International students face unique uncertainties thanks to COVID-19

The Foundation for Young Australians’ Haley Zilberberg writes about how many international students are facing unqiue uncertainties thanks to the COVID-19 pandemic.

Some went back home and some stayed. Some are still working and others are not. Haley chats with her international student friends about the fall-out from COVID-19 and the impacts it’s having on their studies, work, finances and mental health.

I’m thankful to still be studying and working in Australia. I (virtually) sat down with some of my peers, fellow international students from India, China, and Indonesia, to find out how they’re handling the unique circumstances international students face when dealing with COVID-19.


Saumya Poojary, 23, is an overseas student from Mumbai. She’s facing the uncertainty of not knowing when she will be able to come back to Australia, but she was fortunate enough to be able to take a flight back to India so she wouldn’t be away from her family during the crisis. She made the choice in order to take care of her own mental health, not knowing how long she would end up isolated and away from her loved ones.

“Saumya had 12 hours to pack up and move home. “About 80 percent of my belongings are still in Melbourne, but I don’t know when I’ll be able to come back. I’m paying for a home I can’t currently live in”, Saumya said about the stress of the situation.

Since heading back home, she’s felt increased anxiety about not knowing when she’ll be able to come back to Melbourne, and trying to study as if everything is normal in the middle of a crisis.


Cara Shrivastava, 23, is an overseas student from Goa who was lucky enough to be able to keep her job and a sense of normalcy as she continues to work and study from home. When the situation in Australia started to get worse, she was still being required to attend in-person classes.

For just over a week, Cara had to choose between taking measures to keep herself (and society as a whole) safe or risk missing marks for not showing up to class. Thankfully, all of her classes are online now, but the pressures of study are still there.

While the whole world moves online, she has to navigate the feeling that people expect more of her. Her workload for her job and uni haven’t changed, but people in her life think she has more free time because of the shift to working remotely. The pressure of being expected to do everything is a lot, and it’s something a lot of us are experiencing with the shift to an online world.

There’s still a lot of uncertainty surrounding the future for Cara. The job market isn’t very good, and with graduation right around the corner things aren’t ideal.

“It feels like a bad movie,” Cara said, “like we are just stuck in limbo waiting to see what happens.”


Kath, a student from China, didn’t feel comfortable sharing her real name but had very real struggles she wanted to share. COVID-19 impacted her earlier than most because she has family who live in China. She had to cancel her plans to visit her family for Chinese New Year, and many of her friends are stuck in China where they are studying remotely at odd hours to keep up with Australian time.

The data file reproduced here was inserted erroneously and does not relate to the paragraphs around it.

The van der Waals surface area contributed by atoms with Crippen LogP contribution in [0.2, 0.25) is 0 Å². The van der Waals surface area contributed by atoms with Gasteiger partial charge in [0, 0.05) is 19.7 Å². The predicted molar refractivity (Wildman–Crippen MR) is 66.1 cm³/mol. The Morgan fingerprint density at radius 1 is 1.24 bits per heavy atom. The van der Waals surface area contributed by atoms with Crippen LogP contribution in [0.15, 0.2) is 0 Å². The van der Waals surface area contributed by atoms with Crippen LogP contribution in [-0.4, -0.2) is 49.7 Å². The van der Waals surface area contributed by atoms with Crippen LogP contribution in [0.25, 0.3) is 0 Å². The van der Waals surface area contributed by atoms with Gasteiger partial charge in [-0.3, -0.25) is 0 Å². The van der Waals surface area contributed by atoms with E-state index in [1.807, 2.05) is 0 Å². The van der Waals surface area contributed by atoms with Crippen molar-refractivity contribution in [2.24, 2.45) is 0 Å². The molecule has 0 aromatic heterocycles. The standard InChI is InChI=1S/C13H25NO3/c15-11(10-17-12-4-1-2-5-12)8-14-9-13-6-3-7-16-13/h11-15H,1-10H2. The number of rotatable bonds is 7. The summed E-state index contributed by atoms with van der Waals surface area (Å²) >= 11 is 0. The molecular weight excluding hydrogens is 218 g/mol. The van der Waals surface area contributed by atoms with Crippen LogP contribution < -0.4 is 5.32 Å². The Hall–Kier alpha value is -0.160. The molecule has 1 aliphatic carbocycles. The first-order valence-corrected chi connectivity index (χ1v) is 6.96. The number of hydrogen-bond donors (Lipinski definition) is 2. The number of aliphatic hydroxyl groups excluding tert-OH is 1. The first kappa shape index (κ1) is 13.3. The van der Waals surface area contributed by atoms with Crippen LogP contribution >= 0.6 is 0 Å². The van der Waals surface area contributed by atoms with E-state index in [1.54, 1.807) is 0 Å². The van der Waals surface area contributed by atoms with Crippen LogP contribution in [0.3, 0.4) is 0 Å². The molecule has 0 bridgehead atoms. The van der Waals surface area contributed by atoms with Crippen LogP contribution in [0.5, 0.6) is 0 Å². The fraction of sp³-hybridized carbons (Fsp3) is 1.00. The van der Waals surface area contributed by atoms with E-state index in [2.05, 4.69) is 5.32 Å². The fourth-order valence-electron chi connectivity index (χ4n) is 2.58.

COVID-19 caused her to lose her job in video creation, too. Filming videos simply wasn’t possible to do from home. Kath doesn’t know what her future will look like. She planned to get a graduate visa and work after completing her degree, but worries about how the job market will be in Australia once she’s graduated.

I spoke with other students who also didn’t feel safe to tell their stories, but have faced situations that we all need to know about. Some of my peers are navigating long-distance relationships across countries with their partners stuck overseas. Some are struggling financially after losing jobs and worried the Australian government will see them as a liability.

Some don’t have suitable spaces to work and study from home, but have to anyway to survive. Some of them worry they’re paying the same cost of tuition for a level of education that isn’t the same as what they anticipated. Many are experiencing mental health issues because of the stress of uni, feeling truly isolated without support systems here in Australia, financial stress, and knowing they aren’t able to see their families for a very long time.


Some of us went back home and some of us stayed. Some of us are still working and others are not. Right now, I am a world away from my family in Florida with uncertainty about how things will play out. I can’t visit them and can’t do anything to help them even as things continue to get worse in the United States.

As issues related to COVID-19 became more prevalent in Australia, I lost enrollment in one of my classes when it was cancelled and had to enrol in another subject midway through the semester. I’ve had to deal with the uncertainty around my private health fund covering telehealth as they lagged behind Medicare.

“In July, I’m due to graduate and I know I won’t be able to have my family join to watch me walk across the stage. I probably won’t even be able to walk across the stage.

All of these things we are facing as international students are hard, but I’m happy that if I’m stuck anywhere on earth for the next few months that I get to be here in Australia, a place that feels like home.



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Ryan Fritz

Ryan Fritz started The Advocate in 2014 to provide not-for-profits and charities another media platform to tell their worthwhile hard news stories and opinion pieces effortlessly. In 2020, Ryan formed a team of volunteer journalists to help spread even more high-quality stories from the third sector. He also has over 10 years experience as a media and communications professional for not-for-profits and charities and currently works at Redkite, a childhood cancer charity.


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